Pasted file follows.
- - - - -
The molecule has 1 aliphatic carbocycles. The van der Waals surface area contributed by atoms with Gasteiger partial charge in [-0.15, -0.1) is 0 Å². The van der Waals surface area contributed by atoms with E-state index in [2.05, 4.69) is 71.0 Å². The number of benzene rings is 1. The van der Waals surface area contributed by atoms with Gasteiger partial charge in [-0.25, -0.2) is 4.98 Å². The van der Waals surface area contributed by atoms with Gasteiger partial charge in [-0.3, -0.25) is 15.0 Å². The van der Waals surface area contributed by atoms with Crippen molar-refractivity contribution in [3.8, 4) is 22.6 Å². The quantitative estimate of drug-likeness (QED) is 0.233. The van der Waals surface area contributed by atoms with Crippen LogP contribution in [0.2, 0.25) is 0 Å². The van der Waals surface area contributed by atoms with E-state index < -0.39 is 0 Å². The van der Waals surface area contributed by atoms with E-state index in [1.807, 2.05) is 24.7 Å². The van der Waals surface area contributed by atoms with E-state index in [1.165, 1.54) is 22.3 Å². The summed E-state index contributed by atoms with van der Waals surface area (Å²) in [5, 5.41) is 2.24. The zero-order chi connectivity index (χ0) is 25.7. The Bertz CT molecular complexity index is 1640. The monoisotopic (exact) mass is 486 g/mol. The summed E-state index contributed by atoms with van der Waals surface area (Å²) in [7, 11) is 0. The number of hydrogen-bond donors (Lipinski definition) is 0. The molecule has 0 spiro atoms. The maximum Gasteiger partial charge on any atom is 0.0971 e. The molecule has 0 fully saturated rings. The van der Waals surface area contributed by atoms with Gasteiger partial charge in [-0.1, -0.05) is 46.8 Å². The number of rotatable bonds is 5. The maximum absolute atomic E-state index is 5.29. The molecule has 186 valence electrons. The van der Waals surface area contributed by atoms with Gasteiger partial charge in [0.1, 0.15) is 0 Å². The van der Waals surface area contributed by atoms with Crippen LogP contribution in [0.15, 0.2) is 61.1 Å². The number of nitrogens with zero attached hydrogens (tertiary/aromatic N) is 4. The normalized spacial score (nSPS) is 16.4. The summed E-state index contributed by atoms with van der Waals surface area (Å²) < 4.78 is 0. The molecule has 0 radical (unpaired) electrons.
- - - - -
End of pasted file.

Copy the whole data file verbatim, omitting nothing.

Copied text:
The molecule has 1 aliphatic carbocycles. The van der Waals surface area contributed by atoms with Gasteiger partial charge in [-0.15, -0.1) is 0 Å². The van der Waals surface area contributed by atoms with E-state index in [2.05, 4.69) is 71.0 Å². The number of benzene rings is 1. The van der Waals surface area contributed by atoms with Gasteiger partial charge in [-0.25, -0.2) is 4.98 Å². The van der Waals surface area contributed by atoms with Gasteiger partial charge in [-0.3, -0.25) is 15.0 Å². The van der Waals surface area contributed by atoms with Crippen molar-refractivity contribution in [3.8, 4) is 22.6 Å². The quantitative estimate of drug-likeness (QED) is 0.233. The van der Waals surface area contributed by atoms with Crippen LogP contribution in [0.2, 0.25) is 0 Å². The van der Waals surface area contributed by atoms with E-state index < -0.39 is 0 Å². The van der Waals surface area contributed by atoms with E-state index in [1.807, 2.05) is 24.7 Å². The van der Waals surface area contributed by atoms with E-state index in [1.165, 1.54) is 22.3 Å². The summed E-state index contributed by atoms with van der Waals surface area (Å²) in [5, 5.41) is 2.24. The zero-order chi connectivity index (χ0) is 25.7. The Bertz CT molecular complexity index is 1640. The monoisotopic (exact) mass is 486 g/mol. The summed E-state index contributed by atoms with van der Waals surface area (Å²) in [7, 11) is 0. The number of hydrogen-bond donors (Lipinski definition) is 0. The molecule has 0 spiro atoms. The maximum Gasteiger partial charge on any atom is 0.0971 e. The molecule has 0 fully saturated rings. The van der Waals surface area contributed by atoms with Gasteiger partial charge in [-0.1, -0.05) is 46.8 Å². The number of rotatable bonds is 5. The maximum absolute atomic E-state index is 5.29. The molecule has 186 valence electrons. The van der Waals surface area contributed by atoms with Gasteiger partial charge in [0.1, 0.15) is 0 Å². The van der Waals surface area contributed by atoms with Crippen LogP contribution in [0.15, 0.2) is 61.1 Å². The number of nitrogens with zero attached hydrogens (tertiary/aromatic N) is 4. The normalized spacial score (nSPS) is 16.4. The summed E-state index contributed by atoms with van der Waals surface area (Å²) < 4.78 is 0. The molecule has 0 radical (unpaired) electrons.